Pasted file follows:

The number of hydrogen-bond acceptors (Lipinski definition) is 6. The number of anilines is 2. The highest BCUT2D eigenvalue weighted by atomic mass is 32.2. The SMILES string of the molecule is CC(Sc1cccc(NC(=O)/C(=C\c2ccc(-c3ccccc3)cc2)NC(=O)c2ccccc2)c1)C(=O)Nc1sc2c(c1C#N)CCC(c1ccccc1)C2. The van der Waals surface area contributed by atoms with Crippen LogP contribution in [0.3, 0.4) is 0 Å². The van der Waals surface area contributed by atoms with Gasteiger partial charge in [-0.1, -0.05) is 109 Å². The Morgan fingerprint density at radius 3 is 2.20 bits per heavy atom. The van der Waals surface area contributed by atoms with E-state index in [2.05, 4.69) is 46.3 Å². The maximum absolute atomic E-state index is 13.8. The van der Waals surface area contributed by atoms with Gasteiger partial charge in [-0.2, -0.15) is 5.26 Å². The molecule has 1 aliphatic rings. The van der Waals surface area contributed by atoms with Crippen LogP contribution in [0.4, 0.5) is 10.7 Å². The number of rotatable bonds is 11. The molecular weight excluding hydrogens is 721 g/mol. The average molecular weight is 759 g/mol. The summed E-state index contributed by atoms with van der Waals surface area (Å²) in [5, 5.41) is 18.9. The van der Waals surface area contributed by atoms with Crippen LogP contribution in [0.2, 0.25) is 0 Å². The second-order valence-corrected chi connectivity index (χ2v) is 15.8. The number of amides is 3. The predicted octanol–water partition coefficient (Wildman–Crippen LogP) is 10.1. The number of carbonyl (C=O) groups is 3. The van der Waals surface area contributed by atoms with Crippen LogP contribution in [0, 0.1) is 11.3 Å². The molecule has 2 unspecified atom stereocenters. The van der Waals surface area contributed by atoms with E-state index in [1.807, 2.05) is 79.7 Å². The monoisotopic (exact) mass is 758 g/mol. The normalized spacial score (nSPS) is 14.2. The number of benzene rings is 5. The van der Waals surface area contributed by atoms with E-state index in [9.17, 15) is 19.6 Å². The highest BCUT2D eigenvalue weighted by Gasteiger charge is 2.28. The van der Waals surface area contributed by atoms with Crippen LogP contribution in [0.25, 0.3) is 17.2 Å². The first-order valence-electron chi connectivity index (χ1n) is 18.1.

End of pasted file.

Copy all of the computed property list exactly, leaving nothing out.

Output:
The number of hydrogen-bond acceptors (Lipinski definition) is 6. The number of anilines is 2. The highest BCUT2D eigenvalue weighted by atomic mass is 32.2. The SMILES string of the molecule is CC(Sc1cccc(NC(=O)/C(=C\c2ccc(-c3ccccc3)cc2)NC(=O)c2ccccc2)c1)C(=O)Nc1sc2c(c1C#N)CCC(c1ccccc1)C2. The van der Waals surface area contributed by atoms with Crippen LogP contribution in [0.3, 0.4) is 0 Å². The van der Waals surface area contributed by atoms with Gasteiger partial charge in [-0.1, -0.05) is 109 Å². The Morgan fingerprint density at radius 3 is 2.20 bits per heavy atom. The van der Waals surface area contributed by atoms with E-state index in [2.05, 4.69) is 46.3 Å². The maximum absolute atomic E-state index is 13.8. The van der Waals surface area contributed by atoms with Gasteiger partial charge in [-0.2, -0.15) is 5.26 Å². The molecule has 1 aliphatic rings. The van der Waals surface area contributed by atoms with Crippen LogP contribution in [0.4, 0.5) is 10.7 Å². The number of rotatable bonds is 11. The molecular weight excluding hydrogens is 721 g/mol. The average molecular weight is 759 g/mol. The summed E-state index contributed by atoms with van der Waals surface area (Å²) in [5, 5.41) is 18.9. The van der Waals surface area contributed by atoms with Crippen LogP contribution in [0.2, 0.25) is 0 Å². The second-order valence-corrected chi connectivity index (χ2v) is 15.8. The number of amides is 3. The predicted octanol–water partition coefficient (Wildman–Crippen LogP) is 10.1. The number of carbonyl (C=O) groups is 3. The van der Waals surface area contributed by atoms with Crippen LogP contribution in [0, 0.1) is 11.3 Å². The molecule has 2 unspecified atom stereocenters. The van der Waals surface area contributed by atoms with E-state index in [1.807, 2.05) is 79.7 Å². The monoisotopic (exact) mass is 758 g/mol. The normalized spacial score (nSPS) is 14.2. The number of benzene rings is 5. The van der Waals surface area contributed by atoms with E-state index in [9.17, 15) is 19.6 Å². The highest BCUT2D eigenvalue weighted by Gasteiger charge is 2.28. The van der Waals surface area contributed by atoms with Crippen LogP contribution in [0.25, 0.3) is 17.2 Å². The first-order valence-electron chi connectivity index (χ1n) is 18.1.